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  • Tejashrii Shankarraman

A Lucrative Business

In my spare time, I love watching interviews. I love hearing about people's opinions, thoughts and ideas and if there's a seasoned interviewer at the other end, we get beautifully targeted questions that drive a conversation.


Some of the Hindi film critics are excellent interviewers and only just yesterday was I listening to Anupama Chopra interview Deepika Padukone. The conversation came to a point where they were discussing the film industry as a business endeavor. Deepika, who recently turned producer, was quick to point out that it is not a lucrative business. "People make films because they have a story to tell. It is not necessarily the best place to go if you want to make money."


She's got a point. The cinema business is about stories, entertainment and if things click, entertaining stories. The thing with quality cinema is that there's a storyteller at the helm, a cast and technicians that are his means and producers who are willing to invest in the venture. It got me thinking about how a director could parallel an architect, bringing the soul to the project, the cast and technicians are the consultants, construction workers and the whole entourage it takes to build something and the investors are the clients. You need an ensemble to make the effort work. Just as it is not possible to conceive a film without a director, it should not be possible for us to build without architects.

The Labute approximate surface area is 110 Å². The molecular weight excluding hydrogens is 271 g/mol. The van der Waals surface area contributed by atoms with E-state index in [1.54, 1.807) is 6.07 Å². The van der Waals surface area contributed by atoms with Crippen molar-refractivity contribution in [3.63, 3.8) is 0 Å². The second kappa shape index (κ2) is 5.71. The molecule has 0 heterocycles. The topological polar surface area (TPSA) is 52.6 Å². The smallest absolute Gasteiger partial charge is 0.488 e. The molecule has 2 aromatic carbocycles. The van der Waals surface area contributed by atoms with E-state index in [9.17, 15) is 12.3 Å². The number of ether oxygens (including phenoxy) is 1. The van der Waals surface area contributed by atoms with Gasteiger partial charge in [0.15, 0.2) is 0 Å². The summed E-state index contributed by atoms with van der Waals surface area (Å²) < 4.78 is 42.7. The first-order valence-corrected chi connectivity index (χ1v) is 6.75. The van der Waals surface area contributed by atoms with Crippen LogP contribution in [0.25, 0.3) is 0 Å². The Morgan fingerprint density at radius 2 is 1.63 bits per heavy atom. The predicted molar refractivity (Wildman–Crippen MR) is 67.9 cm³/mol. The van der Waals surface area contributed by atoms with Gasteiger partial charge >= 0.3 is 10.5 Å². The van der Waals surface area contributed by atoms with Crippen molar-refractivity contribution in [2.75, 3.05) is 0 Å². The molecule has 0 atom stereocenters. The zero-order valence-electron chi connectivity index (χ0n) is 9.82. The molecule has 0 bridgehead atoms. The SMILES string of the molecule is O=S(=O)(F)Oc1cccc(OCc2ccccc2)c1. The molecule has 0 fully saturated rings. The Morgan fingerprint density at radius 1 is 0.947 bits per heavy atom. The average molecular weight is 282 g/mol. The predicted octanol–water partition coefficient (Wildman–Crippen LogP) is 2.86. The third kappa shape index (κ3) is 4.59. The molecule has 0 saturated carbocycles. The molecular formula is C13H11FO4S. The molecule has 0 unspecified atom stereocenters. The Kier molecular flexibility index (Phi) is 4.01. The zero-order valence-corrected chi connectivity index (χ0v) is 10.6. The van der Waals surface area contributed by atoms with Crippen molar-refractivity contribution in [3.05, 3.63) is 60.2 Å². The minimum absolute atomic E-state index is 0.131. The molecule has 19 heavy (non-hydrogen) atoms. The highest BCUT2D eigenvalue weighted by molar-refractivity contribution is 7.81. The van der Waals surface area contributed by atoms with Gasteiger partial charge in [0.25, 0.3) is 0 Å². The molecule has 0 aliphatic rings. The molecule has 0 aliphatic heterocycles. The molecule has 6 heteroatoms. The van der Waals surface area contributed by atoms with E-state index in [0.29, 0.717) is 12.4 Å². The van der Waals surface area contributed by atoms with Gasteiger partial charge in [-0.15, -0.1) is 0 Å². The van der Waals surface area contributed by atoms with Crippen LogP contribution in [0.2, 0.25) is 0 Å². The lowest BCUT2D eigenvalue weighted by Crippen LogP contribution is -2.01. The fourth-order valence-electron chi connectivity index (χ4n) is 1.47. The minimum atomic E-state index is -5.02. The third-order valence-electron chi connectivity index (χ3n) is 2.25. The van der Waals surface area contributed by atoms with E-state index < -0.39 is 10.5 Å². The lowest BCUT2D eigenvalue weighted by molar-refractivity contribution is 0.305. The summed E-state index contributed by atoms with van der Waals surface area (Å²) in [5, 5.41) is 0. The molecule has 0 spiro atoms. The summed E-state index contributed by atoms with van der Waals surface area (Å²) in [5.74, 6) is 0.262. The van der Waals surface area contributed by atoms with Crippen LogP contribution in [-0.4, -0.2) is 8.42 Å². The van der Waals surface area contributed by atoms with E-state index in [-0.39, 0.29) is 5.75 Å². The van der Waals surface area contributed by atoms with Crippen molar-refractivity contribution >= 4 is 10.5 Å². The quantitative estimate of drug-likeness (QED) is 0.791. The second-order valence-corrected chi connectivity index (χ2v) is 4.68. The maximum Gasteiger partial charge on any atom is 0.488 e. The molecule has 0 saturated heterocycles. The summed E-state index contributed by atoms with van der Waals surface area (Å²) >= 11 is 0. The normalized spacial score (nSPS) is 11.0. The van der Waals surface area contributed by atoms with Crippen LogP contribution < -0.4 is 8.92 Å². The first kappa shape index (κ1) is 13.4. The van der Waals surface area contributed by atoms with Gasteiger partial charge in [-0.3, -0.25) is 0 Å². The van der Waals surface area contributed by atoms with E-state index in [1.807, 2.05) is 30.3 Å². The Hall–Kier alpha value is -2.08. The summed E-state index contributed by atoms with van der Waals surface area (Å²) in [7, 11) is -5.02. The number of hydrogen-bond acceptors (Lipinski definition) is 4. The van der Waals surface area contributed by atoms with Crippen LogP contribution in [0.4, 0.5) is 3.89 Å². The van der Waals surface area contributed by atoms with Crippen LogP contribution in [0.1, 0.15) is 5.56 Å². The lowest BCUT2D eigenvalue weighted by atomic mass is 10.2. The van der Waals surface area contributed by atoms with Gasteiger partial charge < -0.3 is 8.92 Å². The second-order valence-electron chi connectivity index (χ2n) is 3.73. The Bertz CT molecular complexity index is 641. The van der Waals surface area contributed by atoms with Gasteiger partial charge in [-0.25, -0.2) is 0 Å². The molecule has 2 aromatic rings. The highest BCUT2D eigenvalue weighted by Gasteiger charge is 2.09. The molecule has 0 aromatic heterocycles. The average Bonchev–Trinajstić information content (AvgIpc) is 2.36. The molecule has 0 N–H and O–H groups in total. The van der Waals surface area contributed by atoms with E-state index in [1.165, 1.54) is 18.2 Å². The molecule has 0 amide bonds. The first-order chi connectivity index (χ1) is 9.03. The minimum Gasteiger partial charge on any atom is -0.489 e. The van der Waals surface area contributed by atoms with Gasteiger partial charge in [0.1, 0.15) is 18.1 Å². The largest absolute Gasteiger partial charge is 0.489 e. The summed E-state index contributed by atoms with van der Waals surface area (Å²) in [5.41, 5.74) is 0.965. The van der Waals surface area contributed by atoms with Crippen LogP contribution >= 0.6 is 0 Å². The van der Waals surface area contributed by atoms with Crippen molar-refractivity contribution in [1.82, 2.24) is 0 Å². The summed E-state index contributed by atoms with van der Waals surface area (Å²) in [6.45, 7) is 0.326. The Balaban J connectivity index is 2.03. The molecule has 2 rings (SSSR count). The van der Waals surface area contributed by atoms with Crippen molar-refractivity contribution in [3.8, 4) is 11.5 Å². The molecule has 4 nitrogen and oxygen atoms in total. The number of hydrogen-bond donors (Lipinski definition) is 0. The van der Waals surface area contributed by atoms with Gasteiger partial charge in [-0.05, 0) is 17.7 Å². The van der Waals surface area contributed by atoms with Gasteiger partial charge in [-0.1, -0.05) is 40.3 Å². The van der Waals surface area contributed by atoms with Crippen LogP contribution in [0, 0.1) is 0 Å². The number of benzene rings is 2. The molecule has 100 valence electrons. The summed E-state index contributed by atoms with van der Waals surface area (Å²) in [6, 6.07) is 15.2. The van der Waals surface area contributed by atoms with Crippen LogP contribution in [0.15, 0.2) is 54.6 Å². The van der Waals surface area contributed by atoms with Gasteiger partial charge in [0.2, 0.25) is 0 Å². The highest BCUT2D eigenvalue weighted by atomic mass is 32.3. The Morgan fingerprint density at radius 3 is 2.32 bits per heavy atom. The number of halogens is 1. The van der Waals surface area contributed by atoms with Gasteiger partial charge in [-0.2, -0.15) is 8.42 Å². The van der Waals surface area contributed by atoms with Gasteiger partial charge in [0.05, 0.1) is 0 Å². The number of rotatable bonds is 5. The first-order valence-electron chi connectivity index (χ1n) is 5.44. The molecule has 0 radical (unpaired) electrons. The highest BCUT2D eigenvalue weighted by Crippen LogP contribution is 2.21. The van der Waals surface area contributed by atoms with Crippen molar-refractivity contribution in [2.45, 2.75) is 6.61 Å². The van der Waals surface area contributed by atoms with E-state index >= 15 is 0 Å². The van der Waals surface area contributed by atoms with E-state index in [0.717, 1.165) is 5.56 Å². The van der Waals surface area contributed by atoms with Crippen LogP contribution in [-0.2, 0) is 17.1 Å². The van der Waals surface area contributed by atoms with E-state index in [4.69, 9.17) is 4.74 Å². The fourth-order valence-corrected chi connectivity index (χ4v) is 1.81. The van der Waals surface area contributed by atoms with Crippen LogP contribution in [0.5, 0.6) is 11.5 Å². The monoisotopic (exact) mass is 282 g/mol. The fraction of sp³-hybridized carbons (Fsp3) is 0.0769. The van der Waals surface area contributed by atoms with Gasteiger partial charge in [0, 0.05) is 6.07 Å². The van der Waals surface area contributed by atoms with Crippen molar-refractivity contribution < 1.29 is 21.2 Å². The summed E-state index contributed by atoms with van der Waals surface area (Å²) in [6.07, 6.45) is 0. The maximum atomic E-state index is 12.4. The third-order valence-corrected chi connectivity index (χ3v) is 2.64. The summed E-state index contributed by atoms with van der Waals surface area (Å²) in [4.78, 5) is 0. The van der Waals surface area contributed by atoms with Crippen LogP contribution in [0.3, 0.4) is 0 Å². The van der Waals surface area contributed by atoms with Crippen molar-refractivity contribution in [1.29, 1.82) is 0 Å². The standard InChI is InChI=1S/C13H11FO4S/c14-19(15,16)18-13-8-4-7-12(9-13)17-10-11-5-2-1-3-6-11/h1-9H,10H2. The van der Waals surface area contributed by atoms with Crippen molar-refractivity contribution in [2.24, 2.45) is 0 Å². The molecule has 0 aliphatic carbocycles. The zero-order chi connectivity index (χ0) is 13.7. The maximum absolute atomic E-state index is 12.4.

Sadly, as a public, we do not entirely understand the value architects bring to a project. Also, as architects, we do a poor job of validating our need. This is not a lucrative business either. People become architects, not because they want to make money, but because they have something to say about society at large. Through our work, we can aim at systemic changes - even if they are incremental. A nudge towards a better direction.


Amidst COVID, I was pondering if there is a way architects could contribute to the current situation. Sure, we use our fabricating machines to produce face masks - definitely the most direct (& necessary) form of help to our front-line workers. Yet, I came across someone's Instagram story saying how architects somewhere are responsible for the spaces we now find ourselves confined to. This resurfaces a fundamental aspect of our role - we shape the spaces in which simply being or doing become possible. It's such a fundamental need to our lives that we often forget what effort it requires to be a conducive space to work or rest.


I think this entire thread of thought helps me better understand for myself and compound why architects are important to the way we shape our lives, how sometimes we tend to forget this. I hope this probes thoughts on how we can better function as a society that is human centric.




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